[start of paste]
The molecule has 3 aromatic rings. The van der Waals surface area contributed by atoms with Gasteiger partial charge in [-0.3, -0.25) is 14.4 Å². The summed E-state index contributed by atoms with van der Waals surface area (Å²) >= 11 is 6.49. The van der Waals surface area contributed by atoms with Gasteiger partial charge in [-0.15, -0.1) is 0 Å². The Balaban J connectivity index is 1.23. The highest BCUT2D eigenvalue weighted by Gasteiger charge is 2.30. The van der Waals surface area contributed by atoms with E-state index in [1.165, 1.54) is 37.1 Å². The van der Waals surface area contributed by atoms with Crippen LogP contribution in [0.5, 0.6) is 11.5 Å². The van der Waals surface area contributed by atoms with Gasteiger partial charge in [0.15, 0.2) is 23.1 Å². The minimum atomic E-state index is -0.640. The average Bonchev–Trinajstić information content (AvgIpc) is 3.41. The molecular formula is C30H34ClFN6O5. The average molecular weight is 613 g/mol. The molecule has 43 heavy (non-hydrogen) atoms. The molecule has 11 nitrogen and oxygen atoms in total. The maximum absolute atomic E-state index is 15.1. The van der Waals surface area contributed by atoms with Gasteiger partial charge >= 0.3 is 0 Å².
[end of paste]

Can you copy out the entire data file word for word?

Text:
The molecule has 3 aromatic rings. The van der Waals surface area contributed by atoms with Gasteiger partial charge in [-0.3, -0.25) is 14.4 Å². The summed E-state index contributed by atoms with van der Waals surface area (Å²) >= 11 is 6.49. The van der Waals surface area contributed by atoms with Gasteiger partial charge in [-0.15, -0.1) is 0 Å². The Balaban J connectivity index is 1.23. The highest BCUT2D eigenvalue weighted by Gasteiger charge is 2.30. The van der Waals surface area contributed by atoms with E-state index in [1.165, 1.54) is 37.1 Å². The van der Waals surface area contributed by atoms with Crippen LogP contribution in [0.5, 0.6) is 11.5 Å². The van der Waals surface area contributed by atoms with Gasteiger partial charge in [0.15, 0.2) is 23.1 Å². The minimum atomic E-state index is -0.640. The average Bonchev–Trinajstić information content (AvgIpc) is 3.41. The molecular formula is C30H34ClFN6O5. The average molecular weight is 613 g/mol. The molecule has 43 heavy (non-hydrogen) atoms. The molecule has 11 nitrogen and oxygen atoms in total. The maximum absolute atomic E-state index is 15.1. The van der Waals surface area contributed by atoms with Gasteiger partial charge >= 0.3 is 0 Å².